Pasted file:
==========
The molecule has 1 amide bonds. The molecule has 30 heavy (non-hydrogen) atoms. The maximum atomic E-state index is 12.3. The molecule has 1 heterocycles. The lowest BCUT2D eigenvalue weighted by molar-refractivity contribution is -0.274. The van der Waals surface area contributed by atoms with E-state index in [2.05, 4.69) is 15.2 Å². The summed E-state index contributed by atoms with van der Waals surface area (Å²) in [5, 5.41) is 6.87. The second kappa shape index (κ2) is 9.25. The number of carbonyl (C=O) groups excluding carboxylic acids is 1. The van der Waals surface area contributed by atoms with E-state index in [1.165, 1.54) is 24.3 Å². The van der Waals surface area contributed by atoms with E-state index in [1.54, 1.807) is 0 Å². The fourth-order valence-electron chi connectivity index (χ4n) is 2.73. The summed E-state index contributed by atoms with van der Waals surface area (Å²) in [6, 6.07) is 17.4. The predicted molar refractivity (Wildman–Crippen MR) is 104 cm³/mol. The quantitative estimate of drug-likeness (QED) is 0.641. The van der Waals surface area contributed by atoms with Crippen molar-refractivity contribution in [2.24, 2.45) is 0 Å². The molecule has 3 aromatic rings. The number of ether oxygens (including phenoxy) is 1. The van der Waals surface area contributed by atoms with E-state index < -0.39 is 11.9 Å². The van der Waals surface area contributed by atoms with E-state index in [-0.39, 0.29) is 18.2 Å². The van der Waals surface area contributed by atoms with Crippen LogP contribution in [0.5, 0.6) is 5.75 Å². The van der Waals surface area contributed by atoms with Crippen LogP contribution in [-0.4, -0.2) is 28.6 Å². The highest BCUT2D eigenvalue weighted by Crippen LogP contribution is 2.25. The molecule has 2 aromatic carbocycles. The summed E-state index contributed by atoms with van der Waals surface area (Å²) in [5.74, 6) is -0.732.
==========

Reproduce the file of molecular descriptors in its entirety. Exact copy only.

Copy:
The molecule has 1 amide bonds. The molecule has 30 heavy (non-hydrogen) atoms. The maximum atomic E-state index is 12.3. The molecule has 1 heterocycles. The lowest BCUT2D eigenvalue weighted by molar-refractivity contribution is -0.274. The van der Waals surface area contributed by atoms with E-state index in [2.05, 4.69) is 15.2 Å². The summed E-state index contributed by atoms with van der Waals surface area (Å²) in [5, 5.41) is 6.87. The second kappa shape index (κ2) is 9.25. The number of carbonyl (C=O) groups excluding carboxylic acids is 1. The van der Waals surface area contributed by atoms with E-state index in [1.165, 1.54) is 24.3 Å². The van der Waals surface area contributed by atoms with E-state index in [1.54, 1.807) is 0 Å². The fourth-order valence-electron chi connectivity index (χ4n) is 2.73. The summed E-state index contributed by atoms with van der Waals surface area (Å²) in [6, 6.07) is 17.4. The predicted molar refractivity (Wildman–Crippen MR) is 104 cm³/mol. The quantitative estimate of drug-likeness (QED) is 0.641. The van der Waals surface area contributed by atoms with Crippen molar-refractivity contribution in [2.24, 2.45) is 0 Å². The molecule has 3 aromatic rings. The number of ether oxygens (including phenoxy) is 1. The van der Waals surface area contributed by atoms with E-state index < -0.39 is 11.9 Å². The van der Waals surface area contributed by atoms with E-state index in [-0.39, 0.29) is 18.2 Å². The van der Waals surface area contributed by atoms with Crippen LogP contribution in [0.5, 0.6) is 5.75 Å². The van der Waals surface area contributed by atoms with Crippen LogP contribution in [-0.4, -0.2) is 28.6 Å². The highest BCUT2D eigenvalue weighted by Crippen LogP contribution is 2.25. The molecule has 2 aromatic carbocycles. The summed E-state index contributed by atoms with van der Waals surface area (Å²) in [5.74, 6) is -0.732.